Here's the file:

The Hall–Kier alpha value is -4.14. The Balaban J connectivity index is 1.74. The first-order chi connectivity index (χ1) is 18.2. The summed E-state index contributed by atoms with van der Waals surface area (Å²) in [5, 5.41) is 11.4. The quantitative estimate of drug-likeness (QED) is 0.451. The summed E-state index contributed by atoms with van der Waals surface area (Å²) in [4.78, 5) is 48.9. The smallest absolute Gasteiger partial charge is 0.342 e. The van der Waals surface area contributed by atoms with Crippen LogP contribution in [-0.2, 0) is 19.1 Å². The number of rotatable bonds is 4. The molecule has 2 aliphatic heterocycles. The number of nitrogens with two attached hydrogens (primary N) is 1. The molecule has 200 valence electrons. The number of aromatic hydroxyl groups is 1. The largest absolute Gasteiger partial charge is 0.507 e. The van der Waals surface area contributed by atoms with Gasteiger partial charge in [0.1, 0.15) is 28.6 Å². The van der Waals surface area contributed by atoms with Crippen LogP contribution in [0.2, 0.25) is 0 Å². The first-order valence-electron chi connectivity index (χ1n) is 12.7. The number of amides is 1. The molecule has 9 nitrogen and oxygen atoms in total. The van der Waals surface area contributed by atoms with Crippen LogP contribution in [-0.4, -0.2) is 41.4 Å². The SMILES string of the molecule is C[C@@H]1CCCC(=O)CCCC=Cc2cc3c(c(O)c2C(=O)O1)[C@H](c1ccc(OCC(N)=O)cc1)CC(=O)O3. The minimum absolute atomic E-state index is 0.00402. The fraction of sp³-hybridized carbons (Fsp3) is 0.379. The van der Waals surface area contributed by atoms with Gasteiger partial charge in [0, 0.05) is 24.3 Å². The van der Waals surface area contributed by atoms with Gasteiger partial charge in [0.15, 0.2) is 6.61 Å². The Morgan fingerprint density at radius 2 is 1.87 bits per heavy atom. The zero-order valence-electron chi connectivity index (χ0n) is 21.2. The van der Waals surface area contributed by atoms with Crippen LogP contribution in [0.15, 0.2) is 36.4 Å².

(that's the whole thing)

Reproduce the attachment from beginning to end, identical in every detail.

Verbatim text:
The Hall–Kier alpha value is -4.14. The Balaban J connectivity index is 1.74. The first-order chi connectivity index (χ1) is 18.2. The summed E-state index contributed by atoms with van der Waals surface area (Å²) in [5, 5.41) is 11.4. The quantitative estimate of drug-likeness (QED) is 0.451. The summed E-state index contributed by atoms with van der Waals surface area (Å²) in [4.78, 5) is 48.9. The smallest absolute Gasteiger partial charge is 0.342 e. The van der Waals surface area contributed by atoms with Crippen LogP contribution in [-0.2, 0) is 19.1 Å². The number of rotatable bonds is 4. The molecule has 2 aliphatic heterocycles. The number of nitrogens with two attached hydrogens (primary N) is 1. The molecule has 200 valence electrons. The number of aromatic hydroxyl groups is 1. The largest absolute Gasteiger partial charge is 0.507 e. The van der Waals surface area contributed by atoms with Gasteiger partial charge in [0.1, 0.15) is 28.6 Å². The van der Waals surface area contributed by atoms with Crippen LogP contribution in [0.2, 0.25) is 0 Å². The first-order valence-electron chi connectivity index (χ1n) is 12.7. The number of amides is 1. The molecule has 9 nitrogen and oxygen atoms in total. The van der Waals surface area contributed by atoms with Crippen LogP contribution in [-0.4, -0.2) is 41.4 Å². The SMILES string of the molecule is C[C@@H]1CCCC(=O)CCCC=Cc2cc3c(c(O)c2C(=O)O1)[C@H](c1ccc(OCC(N)=O)cc1)CC(=O)O3. The minimum absolute atomic E-state index is 0.00402. The fraction of sp³-hybridized carbons (Fsp3) is 0.379. The van der Waals surface area contributed by atoms with Gasteiger partial charge in [0, 0.05) is 24.3 Å². The van der Waals surface area contributed by atoms with Gasteiger partial charge in [0.15, 0.2) is 6.61 Å². The Morgan fingerprint density at radius 2 is 1.87 bits per heavy atom. The zero-order valence-electron chi connectivity index (χ0n) is 21.2. The van der Waals surface area contributed by atoms with Crippen LogP contribution in [0.15, 0.2) is 36.4 Å².